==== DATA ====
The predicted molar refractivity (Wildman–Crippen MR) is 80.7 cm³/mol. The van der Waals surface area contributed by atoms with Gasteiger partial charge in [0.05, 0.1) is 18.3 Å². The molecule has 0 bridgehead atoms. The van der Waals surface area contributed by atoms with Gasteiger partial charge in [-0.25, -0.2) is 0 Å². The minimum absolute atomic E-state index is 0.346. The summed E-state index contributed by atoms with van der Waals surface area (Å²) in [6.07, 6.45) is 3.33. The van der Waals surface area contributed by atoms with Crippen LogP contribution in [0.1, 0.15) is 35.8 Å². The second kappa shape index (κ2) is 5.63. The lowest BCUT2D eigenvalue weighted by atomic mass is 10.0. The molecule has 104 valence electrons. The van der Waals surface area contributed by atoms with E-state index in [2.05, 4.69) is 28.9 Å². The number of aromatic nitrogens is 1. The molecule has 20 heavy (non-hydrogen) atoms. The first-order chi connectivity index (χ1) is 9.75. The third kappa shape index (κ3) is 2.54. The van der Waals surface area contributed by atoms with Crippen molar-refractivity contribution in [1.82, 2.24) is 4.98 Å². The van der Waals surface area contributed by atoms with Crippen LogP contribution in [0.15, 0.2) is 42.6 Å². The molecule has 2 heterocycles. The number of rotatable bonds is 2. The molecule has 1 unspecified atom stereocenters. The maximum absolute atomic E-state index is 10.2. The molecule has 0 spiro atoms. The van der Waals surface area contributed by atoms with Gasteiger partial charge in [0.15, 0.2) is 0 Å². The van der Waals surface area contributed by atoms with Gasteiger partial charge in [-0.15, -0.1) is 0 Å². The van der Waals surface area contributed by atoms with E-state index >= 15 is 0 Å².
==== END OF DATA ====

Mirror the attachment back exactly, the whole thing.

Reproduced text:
The predicted molar refractivity (Wildman–Crippen MR) is 80.7 cm³/mol. The van der Waals surface area contributed by atoms with Gasteiger partial charge in [0.05, 0.1) is 18.3 Å². The molecule has 0 bridgehead atoms. The van der Waals surface area contributed by atoms with Gasteiger partial charge in [-0.25, -0.2) is 0 Å². The minimum absolute atomic E-state index is 0.346. The summed E-state index contributed by atoms with van der Waals surface area (Å²) in [6.07, 6.45) is 3.33. The van der Waals surface area contributed by atoms with Crippen LogP contribution in [0.1, 0.15) is 35.8 Å². The second kappa shape index (κ2) is 5.63. The lowest BCUT2D eigenvalue weighted by atomic mass is 10.0. The molecule has 104 valence electrons. The van der Waals surface area contributed by atoms with E-state index in [2.05, 4.69) is 28.9 Å². The number of aromatic nitrogens is 1. The molecule has 20 heavy (non-hydrogen) atoms. The first-order chi connectivity index (χ1) is 9.75. The third kappa shape index (κ3) is 2.54. The van der Waals surface area contributed by atoms with Crippen molar-refractivity contribution in [1.82, 2.24) is 4.98 Å². The van der Waals surface area contributed by atoms with Crippen LogP contribution in [0.15, 0.2) is 42.6 Å². The molecule has 2 heterocycles. The number of rotatable bonds is 2. The molecule has 1 unspecified atom stereocenters. The maximum absolute atomic E-state index is 10.2. The molecule has 0 spiro atoms. The van der Waals surface area contributed by atoms with Gasteiger partial charge in [0.15, 0.2) is 0 Å². The van der Waals surface area contributed by atoms with Gasteiger partial charge in [-0.15, -0.1) is 0 Å². The van der Waals surface area contributed by atoms with E-state index >= 15 is 0 Å².